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Falcon Hypersonic Vehicle bombs out near Mach 20

We all think that moving around at 600 mph in a plane is quite normal, but hardly any of us will ever get to travel at more than 720 mph (Mach 1). In the USA,  boffins at the DARPA advanced project slab have been toying with vehicles that can go a little quicker. Around 20x quicker. KitGuru dons a pressure suit to investigate.

In the past, the future was supersonic. The embodiment of that fantastic future was Concorde, a gorgeous plane designed to deliver passengers across the globe in a flash. While regular passenger jets take around 8 hours to move people from London to New York, the Concorde was capable of delivering 100 people in much less time. The record was set in 1996 at 2 hours 52 minutes.

But Concorde is now history.

So what does the future of high speed travel look like?

Welcome to the edge of space and then some. Set dreams to maximum. Deployment on the left - flight on the right.

Well, according to the fine folks at DARPA, it could well be shaped like the Falcon Hypersonic vehicle.

Once they have ironed out a few issues, that is.

A rocket leapt into the air Thursday morning from Vandenberg Air Force Base, carrying one of the cool Hypersonic Falcons inside and, once it had achieved the right altitude/attitude, it opened up to deploy the vehicle.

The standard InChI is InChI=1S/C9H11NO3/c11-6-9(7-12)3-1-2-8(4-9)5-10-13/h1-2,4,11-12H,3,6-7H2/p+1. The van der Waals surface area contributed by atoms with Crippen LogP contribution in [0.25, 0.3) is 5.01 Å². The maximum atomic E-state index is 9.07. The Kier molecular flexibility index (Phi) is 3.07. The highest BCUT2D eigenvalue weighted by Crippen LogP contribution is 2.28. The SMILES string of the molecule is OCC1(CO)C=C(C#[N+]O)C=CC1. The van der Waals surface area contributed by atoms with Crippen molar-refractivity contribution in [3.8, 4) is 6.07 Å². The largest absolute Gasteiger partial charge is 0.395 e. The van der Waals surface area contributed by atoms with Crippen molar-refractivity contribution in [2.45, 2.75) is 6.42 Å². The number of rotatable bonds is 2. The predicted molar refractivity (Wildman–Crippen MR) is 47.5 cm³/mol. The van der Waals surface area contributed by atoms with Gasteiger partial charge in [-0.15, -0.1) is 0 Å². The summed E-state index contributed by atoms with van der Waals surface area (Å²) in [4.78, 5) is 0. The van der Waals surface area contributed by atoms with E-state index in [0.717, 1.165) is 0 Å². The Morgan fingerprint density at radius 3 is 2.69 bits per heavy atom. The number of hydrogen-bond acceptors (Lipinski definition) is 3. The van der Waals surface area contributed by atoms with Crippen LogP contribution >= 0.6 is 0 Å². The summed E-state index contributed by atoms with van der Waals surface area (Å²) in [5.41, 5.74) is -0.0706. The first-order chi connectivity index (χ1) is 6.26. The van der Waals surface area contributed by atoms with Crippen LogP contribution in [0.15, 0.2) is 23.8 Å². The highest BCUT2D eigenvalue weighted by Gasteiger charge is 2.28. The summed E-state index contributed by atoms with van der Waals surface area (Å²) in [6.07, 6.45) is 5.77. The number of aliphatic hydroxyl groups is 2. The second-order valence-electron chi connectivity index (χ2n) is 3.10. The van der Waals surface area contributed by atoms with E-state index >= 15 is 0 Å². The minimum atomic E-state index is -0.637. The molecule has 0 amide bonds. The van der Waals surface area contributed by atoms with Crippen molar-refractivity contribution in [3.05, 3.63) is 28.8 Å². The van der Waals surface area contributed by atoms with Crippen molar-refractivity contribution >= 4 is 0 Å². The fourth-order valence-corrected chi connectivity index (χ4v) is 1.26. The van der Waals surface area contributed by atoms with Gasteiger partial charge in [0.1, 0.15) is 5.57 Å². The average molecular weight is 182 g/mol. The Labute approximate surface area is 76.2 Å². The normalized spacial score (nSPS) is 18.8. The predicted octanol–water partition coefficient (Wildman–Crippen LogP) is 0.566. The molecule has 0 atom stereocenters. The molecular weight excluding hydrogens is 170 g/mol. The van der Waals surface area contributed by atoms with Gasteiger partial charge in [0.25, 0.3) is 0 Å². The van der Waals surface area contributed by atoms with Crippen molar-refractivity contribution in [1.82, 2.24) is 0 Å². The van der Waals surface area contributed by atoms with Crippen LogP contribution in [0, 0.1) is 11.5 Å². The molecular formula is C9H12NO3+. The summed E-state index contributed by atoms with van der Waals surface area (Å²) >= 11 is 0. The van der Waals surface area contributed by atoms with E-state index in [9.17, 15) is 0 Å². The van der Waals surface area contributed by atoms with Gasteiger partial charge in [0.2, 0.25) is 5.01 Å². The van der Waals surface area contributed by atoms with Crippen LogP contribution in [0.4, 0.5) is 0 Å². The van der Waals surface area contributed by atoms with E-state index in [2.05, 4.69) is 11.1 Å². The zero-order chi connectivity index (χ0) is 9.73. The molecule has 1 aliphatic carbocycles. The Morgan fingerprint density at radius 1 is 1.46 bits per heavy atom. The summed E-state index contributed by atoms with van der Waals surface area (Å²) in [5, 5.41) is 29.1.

Unfortunately, 9 minutes into the flight – which reached speeds of up to Mach 20 (around 14,000 mph in old money) – the ground staff lost contact with the ship. As part of an automatic safety procedure, the Falcon politely nose-dived into the Pacific to avoid a tragic accident.

Given the shape of the world, if you achieve 14,000 mph, then you can reach almost any spot on the planet in 1 hour.

We like the Falcon: It’s this kind of science that captures the imagination and has us all dreaming of a better tomorrow.

Remember when $6M would buy an entire programme? Now it's probably the flight crew's annual salary.

KitGuru says: While we’d love to believe that the USA delivers peace and love at 20x the speed of sound, KitGuru is aware that troops and armour and high-explosives are the more likely first passengers. Still, the prospect of heading off to the airport at 11am for a lunch time meeting in Sydney – and being back for your 4pm golf slot in the afternoon is very appealing.

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